Teresa: I always go kind of mellow when I am talking about what is an education anyways. And I’m always thinking, let’s start from, I don’t know, age seventy. If we work backward, and this is very cliché for our culture, we’re seventy years old and finally get to retire and go golfing. I don’t golf. But go back a bit, and then you’ve got your regular trips to Hawaii or somewhere hot. You’ve got your two-car garage home. You’ve got your double income, and you’ve got options to buy what you want to buy. And you’ve got letters after your name, and maybe you’ve got a six-figure income.
Before that, though, how did you get that? You either went to an ivy-league school, or you went to post-secondary school, and you had to get those letters. And before that, you had to get into post-secondary school, so you had to create an education to jump in the hoops to get into that. So, my big question is, “Why?” Right? What’s the point?
Sarah: Right, the whole programming of societally appropriate humans comes at the end of that process, but not even the life gets bled out of us often. There’s actually, do you know who Allan Watts is?
Sarah: He was a British teacher of esotericism; basically, he is a mystic. And he has a short video that I will send you that exactly says what you just said. But he is a wonderful teacher. He was recorded a lot during his life, so these wonderful short teachings are all over the web.
Sarah: You should post this one with your recording of these things because that is exactly talking about.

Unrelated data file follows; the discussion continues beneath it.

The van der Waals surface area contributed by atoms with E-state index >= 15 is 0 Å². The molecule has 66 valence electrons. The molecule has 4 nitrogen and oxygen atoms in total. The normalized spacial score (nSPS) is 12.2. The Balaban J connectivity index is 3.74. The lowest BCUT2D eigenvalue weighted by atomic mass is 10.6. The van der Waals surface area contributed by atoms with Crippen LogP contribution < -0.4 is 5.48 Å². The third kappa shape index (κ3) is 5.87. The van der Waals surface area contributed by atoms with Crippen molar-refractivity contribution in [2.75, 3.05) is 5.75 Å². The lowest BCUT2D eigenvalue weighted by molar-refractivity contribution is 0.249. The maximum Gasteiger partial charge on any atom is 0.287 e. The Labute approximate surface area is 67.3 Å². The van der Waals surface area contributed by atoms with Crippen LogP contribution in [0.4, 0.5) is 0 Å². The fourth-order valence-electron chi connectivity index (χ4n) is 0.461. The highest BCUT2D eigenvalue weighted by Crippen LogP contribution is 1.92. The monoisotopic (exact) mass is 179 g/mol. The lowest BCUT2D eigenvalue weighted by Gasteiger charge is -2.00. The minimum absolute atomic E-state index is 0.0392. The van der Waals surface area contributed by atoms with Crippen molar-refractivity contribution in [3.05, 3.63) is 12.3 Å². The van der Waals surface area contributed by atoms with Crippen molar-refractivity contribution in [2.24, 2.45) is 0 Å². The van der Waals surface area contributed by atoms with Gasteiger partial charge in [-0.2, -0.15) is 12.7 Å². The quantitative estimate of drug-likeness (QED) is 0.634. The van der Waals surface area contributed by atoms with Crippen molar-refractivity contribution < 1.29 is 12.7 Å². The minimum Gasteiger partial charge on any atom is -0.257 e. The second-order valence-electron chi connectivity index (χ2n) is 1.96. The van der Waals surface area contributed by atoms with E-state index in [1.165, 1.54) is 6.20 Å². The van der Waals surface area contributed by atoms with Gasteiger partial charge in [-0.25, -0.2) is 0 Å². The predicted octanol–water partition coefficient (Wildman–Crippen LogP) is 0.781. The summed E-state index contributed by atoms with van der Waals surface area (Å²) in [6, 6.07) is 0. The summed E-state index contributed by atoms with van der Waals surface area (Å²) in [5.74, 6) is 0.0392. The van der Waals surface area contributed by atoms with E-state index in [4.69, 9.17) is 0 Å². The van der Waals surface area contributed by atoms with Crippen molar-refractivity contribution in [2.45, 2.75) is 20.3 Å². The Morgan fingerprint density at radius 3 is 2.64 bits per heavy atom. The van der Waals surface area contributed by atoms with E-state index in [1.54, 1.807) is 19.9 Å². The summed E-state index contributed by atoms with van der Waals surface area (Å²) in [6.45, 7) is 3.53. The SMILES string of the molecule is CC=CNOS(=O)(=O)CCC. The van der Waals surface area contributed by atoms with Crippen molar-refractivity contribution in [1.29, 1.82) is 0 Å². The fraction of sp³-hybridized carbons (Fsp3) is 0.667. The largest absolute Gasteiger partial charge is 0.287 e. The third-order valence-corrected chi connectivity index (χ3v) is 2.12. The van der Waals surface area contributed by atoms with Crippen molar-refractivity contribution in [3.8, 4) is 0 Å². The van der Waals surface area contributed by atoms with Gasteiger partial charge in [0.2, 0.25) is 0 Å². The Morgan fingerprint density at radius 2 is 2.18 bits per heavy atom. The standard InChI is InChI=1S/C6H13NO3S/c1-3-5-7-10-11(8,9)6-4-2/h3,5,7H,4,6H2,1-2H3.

Teresa: I will.
Sarah: He just shows how in life, unless you understand what we are talking about in this Podcast, people become fitter and fitter to a particular consensus reality notion of what a good life is. Right? But it’s all kind of, it’s dead. It doesn’t have the vibrancy that those little kids you are teaching now have naturally, which is to explore their universe.
Teresa: And that’s why I want to go back even in the beginning years. Just like you said, the little kids or even the eighteen-year-old graduate and say, “Are they doing the thing they should be doing right now?”
My just graduated daughter had a love for cooking. She had a love for Obstetrics. My husband delivered babies for a long time. And also dance. So, we chatted about all her paths in exploring those things. She’s also a very naturally academic kid, so she was doing sciences and math and essay writing and all of that. She did all of those things, but I only let her kind of go that direction, or I should say that differently. I only allowed that or facilitated that because that’s who she was.
Teresa: I’ve got three other kids who are very different, but I think that we need to take your concepts of just being and use them in a way that allows us to also facilitate the actual child in front of us, so they can grow up and do the things they were meant to do, which obviously would make our entire culture shift if we could do that.